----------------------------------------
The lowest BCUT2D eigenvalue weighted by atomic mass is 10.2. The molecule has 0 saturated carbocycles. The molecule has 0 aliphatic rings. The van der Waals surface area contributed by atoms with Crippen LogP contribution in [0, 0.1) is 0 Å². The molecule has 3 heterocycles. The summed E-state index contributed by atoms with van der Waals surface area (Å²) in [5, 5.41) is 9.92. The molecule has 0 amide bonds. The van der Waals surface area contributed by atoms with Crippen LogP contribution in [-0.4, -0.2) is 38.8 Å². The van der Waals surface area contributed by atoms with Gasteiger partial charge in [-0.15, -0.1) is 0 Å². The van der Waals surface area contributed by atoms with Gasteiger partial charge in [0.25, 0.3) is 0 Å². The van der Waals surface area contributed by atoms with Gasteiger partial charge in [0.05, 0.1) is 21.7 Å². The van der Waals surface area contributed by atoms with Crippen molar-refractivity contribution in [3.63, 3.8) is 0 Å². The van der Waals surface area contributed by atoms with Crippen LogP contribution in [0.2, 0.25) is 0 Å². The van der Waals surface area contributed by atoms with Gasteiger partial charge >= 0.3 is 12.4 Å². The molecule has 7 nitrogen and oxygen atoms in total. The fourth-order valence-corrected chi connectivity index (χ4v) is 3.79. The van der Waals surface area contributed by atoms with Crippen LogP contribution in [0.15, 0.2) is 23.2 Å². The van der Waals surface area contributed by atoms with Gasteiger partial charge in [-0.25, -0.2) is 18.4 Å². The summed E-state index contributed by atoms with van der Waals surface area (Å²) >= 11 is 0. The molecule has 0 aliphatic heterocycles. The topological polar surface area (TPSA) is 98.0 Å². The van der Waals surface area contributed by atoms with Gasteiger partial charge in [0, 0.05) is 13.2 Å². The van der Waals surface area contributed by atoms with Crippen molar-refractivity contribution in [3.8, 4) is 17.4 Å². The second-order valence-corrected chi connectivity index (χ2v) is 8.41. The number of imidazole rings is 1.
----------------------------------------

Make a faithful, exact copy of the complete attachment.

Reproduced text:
The lowest BCUT2D eigenvalue weighted by atomic mass is 10.2. The molecule has 0 saturated carbocycles. The molecule has 0 aliphatic rings. The van der Waals surface area contributed by atoms with Crippen LogP contribution in [0, 0.1) is 0 Å². The molecule has 3 heterocycles. The summed E-state index contributed by atoms with van der Waals surface area (Å²) in [5, 5.41) is 9.92. The molecule has 0 amide bonds. The van der Waals surface area contributed by atoms with Crippen LogP contribution in [-0.4, -0.2) is 38.8 Å². The van der Waals surface area contributed by atoms with Gasteiger partial charge in [-0.15, -0.1) is 0 Å². The van der Waals surface area contributed by atoms with Gasteiger partial charge in [0.25, 0.3) is 0 Å². The van der Waals surface area contributed by atoms with Gasteiger partial charge in [0.05, 0.1) is 21.7 Å². The van der Waals surface area contributed by atoms with Crippen molar-refractivity contribution in [3.63, 3.8) is 0 Å². The van der Waals surface area contributed by atoms with Crippen LogP contribution in [0.2, 0.25) is 0 Å². The van der Waals surface area contributed by atoms with Gasteiger partial charge >= 0.3 is 12.4 Å². The molecule has 7 nitrogen and oxygen atoms in total. The fourth-order valence-corrected chi connectivity index (χ4v) is 3.79. The van der Waals surface area contributed by atoms with Crippen LogP contribution in [0.15, 0.2) is 23.2 Å². The van der Waals surface area contributed by atoms with Gasteiger partial charge in [-0.25, -0.2) is 18.4 Å². The summed E-state index contributed by atoms with van der Waals surface area (Å²) >= 11 is 0. The molecule has 0 aliphatic heterocycles. The topological polar surface area (TPSA) is 98.0 Å². The van der Waals surface area contributed by atoms with Gasteiger partial charge in [0, 0.05) is 13.2 Å². The van der Waals surface area contributed by atoms with Crippen molar-refractivity contribution in [3.8, 4) is 17.4 Å². The second-order valence-corrected chi connectivity index (χ2v) is 8.41. The number of imidazole rings is 1.